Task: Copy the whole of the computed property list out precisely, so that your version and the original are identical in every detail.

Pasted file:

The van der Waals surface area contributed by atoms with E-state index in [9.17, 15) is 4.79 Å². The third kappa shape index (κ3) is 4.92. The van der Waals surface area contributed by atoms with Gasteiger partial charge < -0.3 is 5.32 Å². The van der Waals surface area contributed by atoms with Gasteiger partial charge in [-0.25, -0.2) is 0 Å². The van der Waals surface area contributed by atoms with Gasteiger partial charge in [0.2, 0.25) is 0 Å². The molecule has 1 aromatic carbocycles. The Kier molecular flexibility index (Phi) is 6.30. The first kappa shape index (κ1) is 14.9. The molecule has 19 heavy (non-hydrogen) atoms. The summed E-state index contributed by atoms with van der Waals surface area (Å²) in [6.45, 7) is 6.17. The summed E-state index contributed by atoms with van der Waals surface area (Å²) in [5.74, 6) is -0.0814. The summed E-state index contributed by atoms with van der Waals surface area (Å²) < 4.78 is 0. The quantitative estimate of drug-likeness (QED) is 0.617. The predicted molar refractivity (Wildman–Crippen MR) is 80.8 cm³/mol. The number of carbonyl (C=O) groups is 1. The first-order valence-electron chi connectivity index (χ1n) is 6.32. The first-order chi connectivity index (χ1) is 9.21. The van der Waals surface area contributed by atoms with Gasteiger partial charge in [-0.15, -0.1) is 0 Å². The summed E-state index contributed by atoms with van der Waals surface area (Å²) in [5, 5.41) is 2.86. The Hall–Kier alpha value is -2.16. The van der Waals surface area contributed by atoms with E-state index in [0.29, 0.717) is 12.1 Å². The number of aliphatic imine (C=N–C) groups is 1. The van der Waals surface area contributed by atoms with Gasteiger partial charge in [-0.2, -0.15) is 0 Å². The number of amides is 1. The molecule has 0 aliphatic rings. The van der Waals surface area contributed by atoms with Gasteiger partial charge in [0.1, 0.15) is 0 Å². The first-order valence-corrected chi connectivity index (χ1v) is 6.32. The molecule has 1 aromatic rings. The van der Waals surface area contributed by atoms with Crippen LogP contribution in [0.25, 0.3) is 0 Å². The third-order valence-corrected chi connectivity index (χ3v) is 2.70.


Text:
The van der Waals surface area contributed by atoms with E-state index in [9.17, 15) is 4.79 Å². The third kappa shape index (κ3) is 4.92. The van der Waals surface area contributed by atoms with Gasteiger partial charge < -0.3 is 5.32 Å². The van der Waals surface area contributed by atoms with Gasteiger partial charge in [-0.25, -0.2) is 0 Å². The van der Waals surface area contributed by atoms with Gasteiger partial charge in [0.2, 0.25) is 0 Å². The molecule has 1 aromatic carbocycles. The Kier molecular flexibility index (Phi) is 6.30. The first kappa shape index (κ1) is 14.9. The molecule has 19 heavy (non-hydrogen) atoms. The summed E-state index contributed by atoms with van der Waals surface area (Å²) in [6.45, 7) is 6.17. The summed E-state index contributed by atoms with van der Waals surface area (Å²) in [5.74, 6) is -0.0814. The summed E-state index contributed by atoms with van der Waals surface area (Å²) < 4.78 is 0. The quantitative estimate of drug-likeness (QED) is 0.617. The predicted molar refractivity (Wildman–Crippen MR) is 80.8 cm³/mol. The number of carbonyl (C=O) groups is 1. The first-order valence-electron chi connectivity index (χ1n) is 6.32. The first-order chi connectivity index (χ1) is 9.21. The van der Waals surface area contributed by atoms with Gasteiger partial charge in [-0.15, -0.1) is 0 Å². The summed E-state index contributed by atoms with van der Waals surface area (Å²) in [5, 5.41) is 2.86. The Hall–Kier alpha value is -2.16. The van der Waals surface area contributed by atoms with E-state index in [0.29, 0.717) is 12.1 Å². The number of aliphatic imine (C=N–C) groups is 1. The van der Waals surface area contributed by atoms with Gasteiger partial charge in [-0.2, -0.15) is 0 Å². The number of amides is 1. The molecule has 0 aliphatic rings. The van der Waals surface area contributed by atoms with Gasteiger partial charge in [0.1, 0.15) is 0 Å². The first-order valence-corrected chi connectivity index (χ1v) is 6.32. The molecule has 1 aromatic rings. The van der Waals surface area contributed by atoms with Crippen LogP contribution in [0.25, 0.3) is 0 Å². The third-order valence-corrected chi connectivity index (χ3v) is 2.70.